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Multidisciplinary approach significantly improved inpatient colonoscopy bowel prep outcomes

PHILADELPHIA — The creation of a clinical care pathway through a multidisciplinary effort, multifaceted educational efforts, and IT interventions significantly improved inpatient colonoscopy bowel preps at an academic center, according to study results presented at the American College of Gastroenterology Annual Meeting.

“The reason that inpatient bowel preps are important is because an unsuccessful inpatient bowel prep has several significant negative effects,” Alexandra T. Strauss, MD, MIE, of Johns Hopkins Medicine, said during her presentation.

Strauss said that an inpatient status alone has been demonstrated to be associated with inadequate bowel preparations due to acutely ill patients and logistical challenges.

“We cannot expect the same bowel prep we would use on a healthy, young patient to be equally successful for our ... inpatient,” she said.

Strauss elaborated and said that an inadequate inpatient bowel prep can lead to delayed diagnoses, increased length of stay and an added cost of approximately $1,000.

As a result, Strauss and colleagues developed a clinical care pathway using health systems engineering principles in an attempt to improve inpatient bowel prep outcomes.

A multidisciplinary team of residents, fellows, GI attendings, endoscopy nurses, and anesthesiologists and pharmacists were formed, and a literature review was conducted.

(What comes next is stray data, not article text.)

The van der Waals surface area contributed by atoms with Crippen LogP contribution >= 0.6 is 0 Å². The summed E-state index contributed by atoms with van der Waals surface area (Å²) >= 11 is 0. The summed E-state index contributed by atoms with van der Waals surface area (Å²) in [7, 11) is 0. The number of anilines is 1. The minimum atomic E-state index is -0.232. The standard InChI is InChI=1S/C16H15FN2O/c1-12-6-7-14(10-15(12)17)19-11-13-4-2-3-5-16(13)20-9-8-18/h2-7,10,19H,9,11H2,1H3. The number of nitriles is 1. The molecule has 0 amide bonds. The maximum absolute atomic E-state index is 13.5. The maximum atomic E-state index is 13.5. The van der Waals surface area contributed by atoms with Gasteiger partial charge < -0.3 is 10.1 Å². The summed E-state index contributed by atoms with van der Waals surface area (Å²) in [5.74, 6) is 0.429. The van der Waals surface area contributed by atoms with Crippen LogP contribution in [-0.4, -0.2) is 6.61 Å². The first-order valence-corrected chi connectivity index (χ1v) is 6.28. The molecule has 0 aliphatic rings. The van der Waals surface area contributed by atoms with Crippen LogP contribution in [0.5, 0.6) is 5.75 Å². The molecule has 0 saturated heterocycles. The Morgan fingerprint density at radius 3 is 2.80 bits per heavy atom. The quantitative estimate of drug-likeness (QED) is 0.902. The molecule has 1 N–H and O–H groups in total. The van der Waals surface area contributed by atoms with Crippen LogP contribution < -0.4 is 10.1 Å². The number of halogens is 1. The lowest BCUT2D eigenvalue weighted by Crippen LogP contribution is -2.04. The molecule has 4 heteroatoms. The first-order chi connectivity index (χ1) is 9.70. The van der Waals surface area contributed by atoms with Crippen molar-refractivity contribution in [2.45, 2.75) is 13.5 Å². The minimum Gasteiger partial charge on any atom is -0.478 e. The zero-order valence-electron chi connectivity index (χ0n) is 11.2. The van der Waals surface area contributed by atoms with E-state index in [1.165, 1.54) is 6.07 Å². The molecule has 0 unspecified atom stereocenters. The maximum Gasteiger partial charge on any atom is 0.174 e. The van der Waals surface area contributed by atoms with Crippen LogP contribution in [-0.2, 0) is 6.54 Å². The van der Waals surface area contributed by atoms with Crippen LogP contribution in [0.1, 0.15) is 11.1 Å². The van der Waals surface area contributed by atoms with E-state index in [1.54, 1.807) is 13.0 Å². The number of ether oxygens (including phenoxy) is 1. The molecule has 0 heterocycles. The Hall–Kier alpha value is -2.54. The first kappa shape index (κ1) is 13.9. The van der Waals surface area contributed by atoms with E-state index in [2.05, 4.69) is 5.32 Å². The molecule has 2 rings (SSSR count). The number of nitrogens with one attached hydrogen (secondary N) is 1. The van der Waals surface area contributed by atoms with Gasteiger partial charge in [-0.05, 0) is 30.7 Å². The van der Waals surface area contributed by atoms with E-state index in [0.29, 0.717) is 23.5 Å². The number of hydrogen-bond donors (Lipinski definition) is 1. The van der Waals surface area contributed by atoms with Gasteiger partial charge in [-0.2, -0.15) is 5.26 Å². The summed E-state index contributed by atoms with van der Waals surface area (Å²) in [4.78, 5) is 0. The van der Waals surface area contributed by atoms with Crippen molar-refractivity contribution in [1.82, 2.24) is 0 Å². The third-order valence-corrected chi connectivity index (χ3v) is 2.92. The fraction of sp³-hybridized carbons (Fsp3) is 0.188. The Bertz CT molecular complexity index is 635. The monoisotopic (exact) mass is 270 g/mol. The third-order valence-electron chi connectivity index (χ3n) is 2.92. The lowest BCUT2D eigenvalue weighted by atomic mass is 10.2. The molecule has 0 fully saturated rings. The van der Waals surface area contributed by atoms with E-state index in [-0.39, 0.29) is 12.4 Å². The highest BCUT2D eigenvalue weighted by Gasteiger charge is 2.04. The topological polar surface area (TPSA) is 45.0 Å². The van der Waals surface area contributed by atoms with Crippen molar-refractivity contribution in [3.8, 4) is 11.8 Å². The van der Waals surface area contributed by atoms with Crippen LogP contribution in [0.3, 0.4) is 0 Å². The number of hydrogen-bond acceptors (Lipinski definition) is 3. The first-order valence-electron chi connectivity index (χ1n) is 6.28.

Strauss said that after the literature review, the team identified that inadequate inpatient bowel preps occur because of problems in six areas:

  • Patients;
  • Timing;
  • Supplies;
  • Providers;
  • Orders; and,
  • Communication.

Strauss and colleagues then conducted a single academic center retrospective chart review and developed a Quality Improvement initiative to assess pre- and post-intervention inpatient colonoscopy bowel prep outcomes.

There were 121 patients among the pre-intervention group and 129 patients in the post-intervention group.

Additionally, there was evidence of a sustained improvement in the post-intervention period (P < .0001).

Strauss said that after evaluation, it was determined that the increased inpatient colonoscopy bowel prep outcomes could lead to a minimum savings of $260,000.

“Inpatient bowel preps can be improved at the patient, provider, and system level by creating a successful clinical care pathway with a multidisciplinary team, multifaceted education, and IT intervention,” she said during her conclusion. “Improving bowel prep with health system engineering principles can lead to improved diagnostics, decreased length of stay and cost, and a reduction in exposure to unnecessary harm, such as anesthesia and procedural complications.” – by Ryan McDonald

Reference:

Strauss AT, et al. Abstract 4. Presented at: American College of Gastroenterology Annual Scientific Meeting; Oct. 5-10, 2018; Philadelphia.